There you have it. Though you should also know that on average it takes seven years to win a book contract. And then you face a whole new set of hurdles.

Is it worth it? Only if you can relate to Eric Liddell in Chariots of Fire when he says, “I feel God’s pleasure when I run.”

He never met Oprah either.

Oprah

Photoshop is probably the closest I’ll ever get.

Behind every writer…

I used to think that successful novelists and writers did all their own work; from conception to final manuscript, the individual author did it all, including research, editing, writing coach, spiritual director, personal trainer (writing a book is like a marathon in many ways!) and project manager. Then I started reading author acknowledgments at the ends of books and realized that it took almost a whole village of assistants for an author to be successful!

And so, since I am committed to transparency in my career, I confess that I, too, rely on a staff to help me produce books. Let me introduce you to Team Jan:

Eddy is my editor. His sharp eyes don’t miss much. In fact, he may be the most demanding editor I’ve ever had. After I’ve slogged and wrestled with a heartfelt devotional or a chapter of plot twists, he often wipes out what I have done with one (paw)stroke on the keyboard, requiring me to attack the material again. And without fail, I have to admit, the second version is always better. He teaches me that patience, diligence, and revision make a better writer out of a good one. I just wish he’d stop shedding so much on the keyboard.

Michael is my personal trainer. He knows that too much sitting stagnates the body and mind, so he insists on frequent breaks from writing to both tone my muscles and clear my thoughts. There’s nothing like a competitive game of tug-of-war with a 75-pound dog to take your mind off character development, and Michael makes sure I sweat through several rounds every day. Afterwards, I’m more than ready to bring a focused mind to my writing project. Or else I take a nap.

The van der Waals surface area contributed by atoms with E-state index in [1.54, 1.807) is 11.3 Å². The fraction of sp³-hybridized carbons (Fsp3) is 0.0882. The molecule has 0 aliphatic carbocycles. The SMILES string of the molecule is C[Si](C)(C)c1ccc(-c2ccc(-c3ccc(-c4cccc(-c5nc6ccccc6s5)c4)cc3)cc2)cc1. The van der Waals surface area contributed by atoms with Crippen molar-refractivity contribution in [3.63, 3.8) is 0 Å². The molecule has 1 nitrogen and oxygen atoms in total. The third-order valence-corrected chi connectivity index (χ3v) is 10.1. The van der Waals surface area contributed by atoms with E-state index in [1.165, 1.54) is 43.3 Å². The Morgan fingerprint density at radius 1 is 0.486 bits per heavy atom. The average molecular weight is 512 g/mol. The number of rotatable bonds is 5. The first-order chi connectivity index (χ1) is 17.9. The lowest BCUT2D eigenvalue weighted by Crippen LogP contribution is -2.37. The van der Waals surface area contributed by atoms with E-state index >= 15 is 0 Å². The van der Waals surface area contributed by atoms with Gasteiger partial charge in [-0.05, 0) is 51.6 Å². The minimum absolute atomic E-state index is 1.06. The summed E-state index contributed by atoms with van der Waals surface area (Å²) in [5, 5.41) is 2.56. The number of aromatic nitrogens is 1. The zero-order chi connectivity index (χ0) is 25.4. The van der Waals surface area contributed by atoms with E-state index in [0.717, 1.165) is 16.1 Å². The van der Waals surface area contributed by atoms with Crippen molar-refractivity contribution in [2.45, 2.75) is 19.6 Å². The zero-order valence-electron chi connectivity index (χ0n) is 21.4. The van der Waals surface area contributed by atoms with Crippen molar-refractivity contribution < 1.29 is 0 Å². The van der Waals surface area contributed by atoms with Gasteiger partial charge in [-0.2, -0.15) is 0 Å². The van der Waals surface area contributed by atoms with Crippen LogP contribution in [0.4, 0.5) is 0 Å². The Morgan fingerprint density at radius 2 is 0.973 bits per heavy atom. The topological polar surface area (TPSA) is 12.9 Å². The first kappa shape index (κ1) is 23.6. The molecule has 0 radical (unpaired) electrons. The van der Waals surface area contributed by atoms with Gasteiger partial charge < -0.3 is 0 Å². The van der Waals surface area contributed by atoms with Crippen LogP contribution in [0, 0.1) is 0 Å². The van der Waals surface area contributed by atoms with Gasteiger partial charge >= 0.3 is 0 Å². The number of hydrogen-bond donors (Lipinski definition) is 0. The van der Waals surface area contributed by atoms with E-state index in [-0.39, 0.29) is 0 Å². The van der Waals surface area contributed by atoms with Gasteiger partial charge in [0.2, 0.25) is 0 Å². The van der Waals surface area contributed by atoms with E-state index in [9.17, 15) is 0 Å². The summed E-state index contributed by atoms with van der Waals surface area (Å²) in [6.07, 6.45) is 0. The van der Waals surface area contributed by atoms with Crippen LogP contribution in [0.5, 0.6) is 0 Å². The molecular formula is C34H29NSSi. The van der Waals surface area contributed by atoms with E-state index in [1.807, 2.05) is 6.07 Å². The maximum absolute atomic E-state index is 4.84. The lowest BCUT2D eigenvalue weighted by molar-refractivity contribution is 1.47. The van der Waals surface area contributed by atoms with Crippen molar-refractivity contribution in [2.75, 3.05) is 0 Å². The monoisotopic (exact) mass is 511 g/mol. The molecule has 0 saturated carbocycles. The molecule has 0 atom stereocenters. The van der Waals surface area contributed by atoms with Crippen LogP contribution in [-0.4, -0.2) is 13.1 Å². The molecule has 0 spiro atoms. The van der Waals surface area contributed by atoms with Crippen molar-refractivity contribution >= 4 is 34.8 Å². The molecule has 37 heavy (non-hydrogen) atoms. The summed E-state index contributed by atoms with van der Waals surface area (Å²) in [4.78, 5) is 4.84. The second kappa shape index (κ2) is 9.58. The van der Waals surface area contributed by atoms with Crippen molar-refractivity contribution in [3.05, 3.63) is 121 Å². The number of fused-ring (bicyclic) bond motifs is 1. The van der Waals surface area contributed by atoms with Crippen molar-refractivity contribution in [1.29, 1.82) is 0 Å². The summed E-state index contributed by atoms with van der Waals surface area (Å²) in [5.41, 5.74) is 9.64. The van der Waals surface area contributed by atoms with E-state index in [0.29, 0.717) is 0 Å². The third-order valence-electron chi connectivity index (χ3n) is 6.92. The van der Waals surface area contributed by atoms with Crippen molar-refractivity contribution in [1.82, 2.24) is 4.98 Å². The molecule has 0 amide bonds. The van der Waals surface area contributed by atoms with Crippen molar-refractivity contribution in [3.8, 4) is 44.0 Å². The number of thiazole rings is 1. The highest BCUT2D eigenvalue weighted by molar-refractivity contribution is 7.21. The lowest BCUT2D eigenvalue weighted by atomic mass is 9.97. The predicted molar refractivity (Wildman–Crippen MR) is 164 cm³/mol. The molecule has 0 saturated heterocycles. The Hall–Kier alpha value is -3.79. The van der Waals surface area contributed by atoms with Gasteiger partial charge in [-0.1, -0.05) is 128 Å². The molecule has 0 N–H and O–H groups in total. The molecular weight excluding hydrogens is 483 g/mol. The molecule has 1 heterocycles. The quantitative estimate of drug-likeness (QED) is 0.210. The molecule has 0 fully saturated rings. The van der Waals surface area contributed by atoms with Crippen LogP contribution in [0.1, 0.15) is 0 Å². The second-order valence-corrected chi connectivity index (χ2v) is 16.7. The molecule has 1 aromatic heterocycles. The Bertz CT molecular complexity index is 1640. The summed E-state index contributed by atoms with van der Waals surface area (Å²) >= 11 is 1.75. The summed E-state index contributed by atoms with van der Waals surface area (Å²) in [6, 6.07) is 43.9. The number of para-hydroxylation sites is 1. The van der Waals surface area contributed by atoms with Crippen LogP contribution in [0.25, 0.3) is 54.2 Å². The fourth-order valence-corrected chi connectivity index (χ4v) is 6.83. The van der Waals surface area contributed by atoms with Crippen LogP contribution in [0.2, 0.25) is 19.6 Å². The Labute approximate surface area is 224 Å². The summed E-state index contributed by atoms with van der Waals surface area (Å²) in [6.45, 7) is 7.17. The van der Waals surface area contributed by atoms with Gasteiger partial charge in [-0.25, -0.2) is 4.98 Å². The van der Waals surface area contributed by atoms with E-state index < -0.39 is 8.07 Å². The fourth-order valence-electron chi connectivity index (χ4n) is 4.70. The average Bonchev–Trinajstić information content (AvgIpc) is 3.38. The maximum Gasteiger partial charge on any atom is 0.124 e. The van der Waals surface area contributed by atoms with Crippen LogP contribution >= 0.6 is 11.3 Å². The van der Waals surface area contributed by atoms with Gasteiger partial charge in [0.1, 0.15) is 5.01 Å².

Gracie is my spiritual director. We start every day with a walking meditation and prayer that helps set my priorities for the day. Many of my best pieces of writing result from the inspiration I find while in her company; her ability to live intensely in the moment motivates me to pay attention to details in the world around me. Sometimes, she points me to hidden pathways, inviting me to stretch my horizons of experience, which then influence my writing. I try to be open to those new directions, although the one that unexpectedly dumped me into a muddy gully was not one of her better ideas.

And finally, there’s Otis, the perfect project manager. When I’m stressing about a deadline, he calms me down by modeling relaxed behavior, reminding me that too often, I’m the one putting pressure on myself to perform. His easy-going nature encourages me to take my career with a proverbial grain of salt – or in his case, with a couple of Purina Kitty Treats – because in the big scheme of things, writing is just one facet of my life. Like every good project manager, Otis knows the value of balance…and the value of a good belly rub every now and then.

Who’s on your team?

Sifting and Winnowing

Photo/KatenJordanMy heart pounded as I braved my re-entry into my writing space. I simply did not want to work on another uninspired blog post. Why, I didn’t know. But I knew I needed to identify the source of my resistance to what I’m passionate about—writing.

From my office chair, I scribbled a few forced phrases—those anticipated first and necessary words. The ones I demanded myself to write. It was a painful hour.

Even though they were interesting, they weren’t satisfying. And I grieved once again for inspiration that would give me life—meaningful thoughts flowing from a grateful heart. But the words I produced were stale and stodgy. Would anyone be blessed by reading them? I thought not.

The next morning, I awoke to another day of blank pages. So I confessed to my husband, Dan, “I’m really struggling with the blog posts I should have already written.”